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    • Jeremy Suess says:

      The money quote from McCabe:


      Our only way of being present to another’s suffering is by being affected by it, because we are outside the other person. We speak of ‘sympathy’ or ‘compassion’, just because we want to say that it is almost as though we were not outside the other, but living her or his life, experiencing her or his suffering. A component of pity is frustration as having, in the end, to remain outside.

      Now, the creator cannot in this way ever be outside his creature; a person’s act of being as well as every action done has to be an act of the creator. If the creator is the reason for everything that is, there can be no actual being which does not have the creator as its centre holding it in being. In our compassion we, in our feeble way, are seeking to be what God is all the time: united with and within the life of our friend. We can say in the psalm ‘The Lord is compassion’ but a sign that this is metaphorical language is that we can also say that the Lord has no need of compassion; he has something more wonderful, he has his creative act in which he is ‘closer to the suffering than she is to herself’. (pp. 44-45)

      Brilliant stuff! I wholeheartedly concur with this.

      And your comment that follows is excellent too:


      The conviction that if God truly loves mankind he needs to suffer its sufferings and experience its experiences betrays the anthropomorphism that drives much of popular Christianity. To speak of God as “experiencing” the world immediately posits the world as external to God. Deity becomes a being who stands alongside the created order as an other. But the infinite and transcendent God knows the sufferings of every creature, not as a being external to creatures, but precisely as the eternal act that sustains every creature in existence.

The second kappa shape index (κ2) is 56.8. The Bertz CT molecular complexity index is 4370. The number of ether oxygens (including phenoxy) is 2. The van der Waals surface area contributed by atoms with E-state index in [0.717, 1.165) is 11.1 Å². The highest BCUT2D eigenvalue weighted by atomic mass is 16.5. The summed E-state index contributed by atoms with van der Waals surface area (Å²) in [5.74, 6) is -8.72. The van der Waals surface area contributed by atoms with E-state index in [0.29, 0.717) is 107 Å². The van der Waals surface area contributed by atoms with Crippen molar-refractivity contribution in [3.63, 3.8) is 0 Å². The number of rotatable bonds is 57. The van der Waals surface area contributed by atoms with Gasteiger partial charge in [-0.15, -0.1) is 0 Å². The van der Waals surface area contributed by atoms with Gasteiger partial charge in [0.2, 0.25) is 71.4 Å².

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  4. Jack says:

    There was a Christian contemplative nun, Bernadette Roberts, who just passed a couple of months ago, whom I thought had very interesting things to say on this matter. She had stated that what the Logos endured in the Incarnation was so God awful, that Christ’s death on the cross was a blessed release in comparison. For the Logos to forfeit its divine glory and take on human nature was the true salvific act, as even what we would consider good and beautiful in this world would be monstrous and unbearable to look at for the incarnate Logos. Not because it is bad or sinful in itself, but out of sheer contrast to the divine life. Bernadette was quite heterodox in many ways, but I always thought this was one of her more interesting thoughts. But what suffered this condescension? Logically speaking, it could only be the human, and not the divine nature of christ. But there seems to me something profound in this idea that God “suffered” this, just to be here with us.

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    • Fr Aidan Kimel says:

      Hi, Jack. I’m afraid I have to strongly disagree with Sr Bernadette, for a couple of reasons. She appears to think that the Incarnation involves a change in God, but it is nothing of the sort. The divine Son does not literally “change” into a human being–that would be mythology. In the Incarnation God does not divest himself of his divine nature; rather he assumes himself the human nature he has created and lives under its condition of finitude. Moreover, God had originally created human nature to be the proper receptacle for his enfleshment in the world, so it’s not as if in the Incarnation God is doing something alien to his nature or contrary to his original plans. As St Maximus the Confessor states: “For the Word of God, who is God, wills always and in everything to bring about the mystery of his embodiment” (Ambiguum 7).